The film establishes very thoroughly Keitel’s character in this respect. With his compulsive gambling, we see a reflection of the self-destructive cycle of his character, it’s depraved event after depraved event where he is on this path to hell, to damnation. You see very clearly, although it’s never explained to you except maybe right at the end, that he is punishing himself for the bad things he’s done by doing more bad things and he is spiraling out of control in this way fast. There is something in him that he hates and he is punishing that part of him and it’s damaging the whole of him. Fuck I think I’ve read too many Jodorowsky graphic novels I’m beginning to talk like the moralizing spiritual guides in those books… So anyway, this all begins to come to a head when he is made to, as part of his job, investigate the case of the rape of a nun, which we see, but we will get onto that. Keitel can’t understand why the nun forgives her rapists and thus won’t help the police as completely as he wants her to. In this way, because he craves forgiveness so much but doesn’t think he deserves it, the nun forgiving her rapists basically destroys his worldview, which is a pretty traumatic thing to have happen to you and he is already really not okay.

See, this shit is already so tied together I’m already struggling to stay on point. 

I suppose that’s the sign of a good movie, which this is. It’s excellent. 

Keitel doesn’t crave punishment, he doesn’t even crave to punish, he just doesn’t think he’s a good person and doesn’t deserve to improve. The gambling helps prove this point because the idea of a gambling binge is that it’s always the next one that’s going to pay off. In Keitel’s warped psychology, his repulsive acts are the same way, he aims to reach some point of transcendent redemption by continually punishing himself. When the nun forgives her abusers, he can’t accept that because he knows he is an abuser, and he knows that he is not worthy of forgiveness. 

Now we have to talk about the rape scene. 

I’m sorry. 

I don’t know if the cut of Bad Lieutenant I saw was the uncut version or not but it was banned uncut for many, many years in the UK but it is available uncut now, and the cuts were from the rape scene. I have been reliably informed that realistically it makes no real difference to the impact of it. That being said, a lot of these critics think the scene is meant to be read as erotic, which I honestly think says more about the critic than it does the scene. Like, rape is horrible? It’s always horrible on film? I don’t know. Ferrara is possibly the only filmmaker on the whole planet I could imagine intentionally making a rape scene erotic but I don’t think that happened here, I don’t know. Maybe it’s a generational thing but the things the critics cite as erotic, (the loud one-two soundtrack, the stark lighting of reds and blues, and the shots of specific parts of the human body), I do not find exciting or erotic. Maybe it’s a generational thing but I find that assault of sensory impact on a rape scene deeply troubling and it should be. It really should be, and it is. This seems to me to be the language of horror films that had been around for fifteen years at that point like Suspiria, and the scene is juxtaposed surrealist sacrilegious imagery, so I can see no possible reading where this isn’t explicitly meant to be horrible.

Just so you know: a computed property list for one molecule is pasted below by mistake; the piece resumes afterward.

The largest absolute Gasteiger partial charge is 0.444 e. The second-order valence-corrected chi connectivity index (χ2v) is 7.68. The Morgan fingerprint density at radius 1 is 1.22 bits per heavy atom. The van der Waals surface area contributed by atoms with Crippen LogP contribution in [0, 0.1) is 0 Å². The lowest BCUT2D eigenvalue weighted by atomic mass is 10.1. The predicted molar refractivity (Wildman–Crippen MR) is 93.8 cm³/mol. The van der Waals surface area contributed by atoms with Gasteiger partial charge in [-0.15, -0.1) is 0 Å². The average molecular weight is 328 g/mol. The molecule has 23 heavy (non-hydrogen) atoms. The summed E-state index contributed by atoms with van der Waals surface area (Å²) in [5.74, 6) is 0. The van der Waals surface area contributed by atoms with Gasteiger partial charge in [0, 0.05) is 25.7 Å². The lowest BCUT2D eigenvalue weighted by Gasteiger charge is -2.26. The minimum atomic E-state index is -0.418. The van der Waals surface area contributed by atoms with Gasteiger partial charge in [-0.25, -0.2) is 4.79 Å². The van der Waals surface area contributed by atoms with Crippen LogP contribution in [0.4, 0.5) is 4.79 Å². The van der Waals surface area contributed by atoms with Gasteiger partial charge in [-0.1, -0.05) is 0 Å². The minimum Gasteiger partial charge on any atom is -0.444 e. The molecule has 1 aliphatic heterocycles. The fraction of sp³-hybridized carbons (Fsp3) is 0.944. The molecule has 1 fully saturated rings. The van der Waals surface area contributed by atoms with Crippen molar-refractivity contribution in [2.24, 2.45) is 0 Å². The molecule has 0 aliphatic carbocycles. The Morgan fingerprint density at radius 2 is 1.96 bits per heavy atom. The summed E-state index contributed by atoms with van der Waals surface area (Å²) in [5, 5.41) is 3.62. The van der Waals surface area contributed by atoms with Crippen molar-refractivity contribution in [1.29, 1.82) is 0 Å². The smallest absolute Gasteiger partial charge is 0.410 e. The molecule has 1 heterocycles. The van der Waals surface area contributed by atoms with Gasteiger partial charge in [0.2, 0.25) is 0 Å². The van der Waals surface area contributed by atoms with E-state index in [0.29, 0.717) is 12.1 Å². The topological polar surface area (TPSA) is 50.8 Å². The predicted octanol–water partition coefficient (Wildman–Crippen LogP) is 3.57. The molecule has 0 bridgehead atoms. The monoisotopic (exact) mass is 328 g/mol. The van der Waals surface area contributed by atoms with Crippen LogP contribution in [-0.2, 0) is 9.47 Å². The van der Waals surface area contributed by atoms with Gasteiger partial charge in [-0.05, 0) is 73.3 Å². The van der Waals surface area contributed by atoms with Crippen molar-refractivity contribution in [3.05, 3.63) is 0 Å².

I thought it needed to be said. 

Anyway, you see what I mean? Form, theme, and content and completely inseparable in this movie, but again, that just reads like good filmmaking to me? Maybe I’m wrong, but I don’t think so. 

Another place in which I differ from many critics is whether Keitel even reaches his Catholic redemption, and also the particular relevance of the Catholic themes to what Ferrara is doing. Many critics have said that, firstly, yes Keitel does reach catholic redemption, then also that it either is a tacked-on idea to justify all the gratuity, or that it is ultimately made shallow through its depiction with all of that gratuity. I disagree quite fundamentally. I think it is ultimately ambiguous if he is redeemed given the very, very ending of the movie and also how the mystery is resolved, and the way in which that interacts with the themes of redemption is beautiful to me. Bad Lieutenant is ultimately the story of redemption in so much as someone realizes they are a bad person, but that’s not enough, the movie doesn’t think that’s enough, to be redeemed we have to change our actions. To quote Bojack Horseman, “I don’t think I believe in deep down. I kinda think that all you are is just the things that you do”, that is, if anything, given the ending, the ultimate meaning of Bad Lieutenant. Let’s disagree about that until the end of time, it’s more interesting that way.